standardized test scores

With new standards and tougher tests, state adjusts AIS requirements

October 29, 2013

In light of the major changes taking place in classrooms across the state – including new learning standards and tougher state assessments – state leaders have lowered the threshold that determines when a district must provide formal academic support programming to a student. Read more here (PDF).


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Response to Intervention (RTI)

Response to Intervention (RTI) is a process used in schools to provide well-designed instruction, closely monitor all students' progress and provide additional instructional supports to students who are not meeting grade level expectations. Read more here (PDF).


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Common Core test results released

August 7, 2013

The state Education Department today released results of the new state standardized Common Core tests in English Language Arts and mathematics that Scotia-Glenville students in grades 3-8 took this past spring.

As was expected, the percentage of students in the coveted Levels 3 and 4 - meaning they either excel or are proficient at the new Common Core Learning Standards, fell dramatically while the number of students in the lower Levels 1 and 2 jumped. In some cases, the percentage of students in those two categories are as much as 40 points less than the 2012 scores at S-G.

In fact, the state Education Department said that a majority of students across New York state fell into Levels 1 and 2 - meaning they are either "not proficient" or "well below proficient" - in both the ELA and math test results. The state also stressed that the lower scores, while expected, will create a new testing baseline for the future and will do a better job of building a stronger academic foundation for students.

That same result - that a majority of students fell into Levels 1 and 2 - was also seen at Scotia-Glenville.

Here's an overview of the test results from the state Education Department (PDF).

Here is NYS Education Commissioner John King's open letter to parents and families about he test results (PDF).

Here are the individual results for S-G from the state Education Department (PDF).

"While we are not pleased with these results, but we are also not surprised," said Superintendent Susan Swartz. "The more rigorous standards that were part of these tests are still working their way into the curriculum as students and teachers begin to better understand the Common Core standards. We expect that these results will give us a better opportunity to further target our efforts toward helping children in the future."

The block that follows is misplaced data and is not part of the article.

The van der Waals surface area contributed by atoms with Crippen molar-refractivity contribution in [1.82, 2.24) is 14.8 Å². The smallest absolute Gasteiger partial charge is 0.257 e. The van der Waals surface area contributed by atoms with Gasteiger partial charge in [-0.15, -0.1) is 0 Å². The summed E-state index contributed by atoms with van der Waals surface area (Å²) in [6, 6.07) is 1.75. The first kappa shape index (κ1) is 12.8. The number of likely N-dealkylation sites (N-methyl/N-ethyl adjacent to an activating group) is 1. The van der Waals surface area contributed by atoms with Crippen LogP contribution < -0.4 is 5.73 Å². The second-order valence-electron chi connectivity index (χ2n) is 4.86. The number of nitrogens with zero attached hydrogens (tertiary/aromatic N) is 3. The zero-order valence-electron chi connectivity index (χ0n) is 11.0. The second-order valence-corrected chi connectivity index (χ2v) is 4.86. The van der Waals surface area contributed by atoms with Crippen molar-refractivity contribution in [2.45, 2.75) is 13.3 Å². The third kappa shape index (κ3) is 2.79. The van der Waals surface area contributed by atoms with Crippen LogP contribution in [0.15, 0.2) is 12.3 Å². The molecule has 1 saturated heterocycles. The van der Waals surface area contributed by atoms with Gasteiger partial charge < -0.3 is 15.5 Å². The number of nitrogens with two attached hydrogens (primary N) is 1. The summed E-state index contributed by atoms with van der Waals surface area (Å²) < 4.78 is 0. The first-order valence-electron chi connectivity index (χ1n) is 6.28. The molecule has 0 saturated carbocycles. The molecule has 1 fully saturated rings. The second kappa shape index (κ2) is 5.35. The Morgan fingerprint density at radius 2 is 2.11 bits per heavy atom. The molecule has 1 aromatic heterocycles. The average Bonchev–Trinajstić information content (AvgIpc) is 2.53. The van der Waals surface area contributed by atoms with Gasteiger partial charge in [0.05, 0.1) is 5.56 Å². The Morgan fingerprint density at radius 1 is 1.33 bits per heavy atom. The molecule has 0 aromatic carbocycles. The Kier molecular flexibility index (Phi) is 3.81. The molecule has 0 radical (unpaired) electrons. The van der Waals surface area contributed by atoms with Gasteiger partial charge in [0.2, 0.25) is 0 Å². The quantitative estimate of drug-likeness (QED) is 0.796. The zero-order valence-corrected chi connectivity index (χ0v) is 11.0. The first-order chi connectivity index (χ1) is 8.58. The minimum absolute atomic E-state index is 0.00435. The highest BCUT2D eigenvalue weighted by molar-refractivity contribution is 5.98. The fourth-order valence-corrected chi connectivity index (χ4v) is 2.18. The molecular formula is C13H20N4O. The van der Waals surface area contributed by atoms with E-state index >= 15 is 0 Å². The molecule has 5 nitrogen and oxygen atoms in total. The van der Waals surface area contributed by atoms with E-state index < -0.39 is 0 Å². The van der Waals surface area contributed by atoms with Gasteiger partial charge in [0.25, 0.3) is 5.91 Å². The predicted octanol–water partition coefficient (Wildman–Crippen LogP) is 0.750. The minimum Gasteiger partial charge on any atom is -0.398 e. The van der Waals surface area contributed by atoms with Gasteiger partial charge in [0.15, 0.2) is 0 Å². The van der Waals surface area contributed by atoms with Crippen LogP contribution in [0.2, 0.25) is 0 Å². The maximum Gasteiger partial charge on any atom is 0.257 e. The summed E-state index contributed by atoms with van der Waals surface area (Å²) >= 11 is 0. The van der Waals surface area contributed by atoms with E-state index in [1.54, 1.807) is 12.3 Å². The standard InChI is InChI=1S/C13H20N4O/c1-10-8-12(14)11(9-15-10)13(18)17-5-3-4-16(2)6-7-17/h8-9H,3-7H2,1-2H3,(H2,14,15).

She added that she hoped parents, students and teachers would now forge ahead together to make improvements for the benefit of all children. That may mean making sure a child completes homework on time and completely, that teachers provide insightful comments on test papers and that parents ensure that children have quiet places to work in the evening and get enough rest each night.

The Common Core tests, which are being administered to millions of students in 46 other states, are based on the more rigorous Common Core Learning Standards curriculum (NYS Education Department website). As well, here is information posted on the Scotia-Glenville website in the spring and on the website for the Common Core State Standards Initiatives

The standards are designed to better prepare children for the requirements of college and the work place after they graduate. The goal of the new standards is to help students better develop skills and gain exposure in the areas that matter most in the world that awaits them after graduation. The result is that students are being asked to learn new skills, concepts and different ways of approaching questions and solving problems. The new standards are reflected in an updated curriculum in the schools and are now reflected on state exams.

The tests are still scored using the range from a high of Level 4 to a low of Level 1:

Level 4 scores mean that students "excel in the Common Core Learning Standards" for that grade level.

Level 3 means that students are "proficient in the Common Core Learning Standards" for that grade level.

Level 2 scores mean that students are "not proficient in the Common Core Learning Standards" for that grade level (partial but insufficient)

Level 1 scores mean that students are "well below proficient in the Common Core Learning Standards" for that grade level.


Scores released today for Scotia-Glenville